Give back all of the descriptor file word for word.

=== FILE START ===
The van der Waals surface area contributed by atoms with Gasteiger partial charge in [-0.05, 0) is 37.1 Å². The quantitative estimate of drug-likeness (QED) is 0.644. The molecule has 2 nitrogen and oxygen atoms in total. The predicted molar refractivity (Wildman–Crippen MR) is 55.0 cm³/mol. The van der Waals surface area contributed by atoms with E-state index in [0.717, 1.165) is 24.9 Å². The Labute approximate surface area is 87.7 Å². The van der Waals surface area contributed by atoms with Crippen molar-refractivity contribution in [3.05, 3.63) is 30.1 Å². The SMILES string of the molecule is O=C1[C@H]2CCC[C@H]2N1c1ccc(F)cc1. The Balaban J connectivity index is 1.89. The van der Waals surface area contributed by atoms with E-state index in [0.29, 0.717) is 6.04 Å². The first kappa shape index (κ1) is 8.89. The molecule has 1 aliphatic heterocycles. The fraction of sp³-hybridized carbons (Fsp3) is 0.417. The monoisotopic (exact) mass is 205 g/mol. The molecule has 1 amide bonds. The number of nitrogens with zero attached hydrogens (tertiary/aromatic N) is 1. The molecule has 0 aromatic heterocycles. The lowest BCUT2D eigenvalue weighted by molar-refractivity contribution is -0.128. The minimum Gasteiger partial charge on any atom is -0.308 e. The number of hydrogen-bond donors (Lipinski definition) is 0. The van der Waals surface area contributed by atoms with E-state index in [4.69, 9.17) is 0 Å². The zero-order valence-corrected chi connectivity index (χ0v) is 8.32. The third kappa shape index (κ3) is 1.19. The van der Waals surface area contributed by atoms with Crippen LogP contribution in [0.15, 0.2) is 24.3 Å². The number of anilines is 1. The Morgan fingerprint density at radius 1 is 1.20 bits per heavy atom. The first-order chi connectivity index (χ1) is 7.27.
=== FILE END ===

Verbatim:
The van der Waals surface area contributed by atoms with Gasteiger partial charge in [-0.05, 0) is 37.1 Å². The quantitative estimate of drug-likeness (QED) is 0.644. The molecule has 2 nitrogen and oxygen atoms in total. The predicted molar refractivity (Wildman–Crippen MR) is 55.0 cm³/mol. The van der Waals surface area contributed by atoms with E-state index in [0.717, 1.165) is 24.9 Å². The Labute approximate surface area is 87.7 Å². The van der Waals surface area contributed by atoms with Crippen molar-refractivity contribution in [3.05, 3.63) is 30.1 Å². The SMILES string of the molecule is O=C1[C@H]2CCC[C@H]2N1c1ccc(F)cc1. The Balaban J connectivity index is 1.89. The van der Waals surface area contributed by atoms with E-state index in [0.29, 0.717) is 6.04 Å². The first kappa shape index (κ1) is 8.89. The molecule has 1 aliphatic heterocycles. The fraction of sp³-hybridized carbons (Fsp3) is 0.417. The monoisotopic (exact) mass is 205 g/mol. The molecule has 1 amide bonds. The number of nitrogens with zero attached hydrogens (tertiary/aromatic N) is 1. The molecule has 0 aromatic heterocycles. The lowest BCUT2D eigenvalue weighted by molar-refractivity contribution is -0.128. The minimum Gasteiger partial charge on any atom is -0.308 e. The number of hydrogen-bond donors (Lipinski definition) is 0. The van der Waals surface area contributed by atoms with E-state index in [4.69, 9.17) is 0 Å². The zero-order valence-corrected chi connectivity index (χ0v) is 8.32. The third kappa shape index (κ3) is 1.19. The van der Waals surface area contributed by atoms with Crippen LogP contribution in [0.15, 0.2) is 24.3 Å². The number of anilines is 1. The Morgan fingerprint density at radius 1 is 1.20 bits per heavy atom. The first-order chi connectivity index (χ1) is 7.27.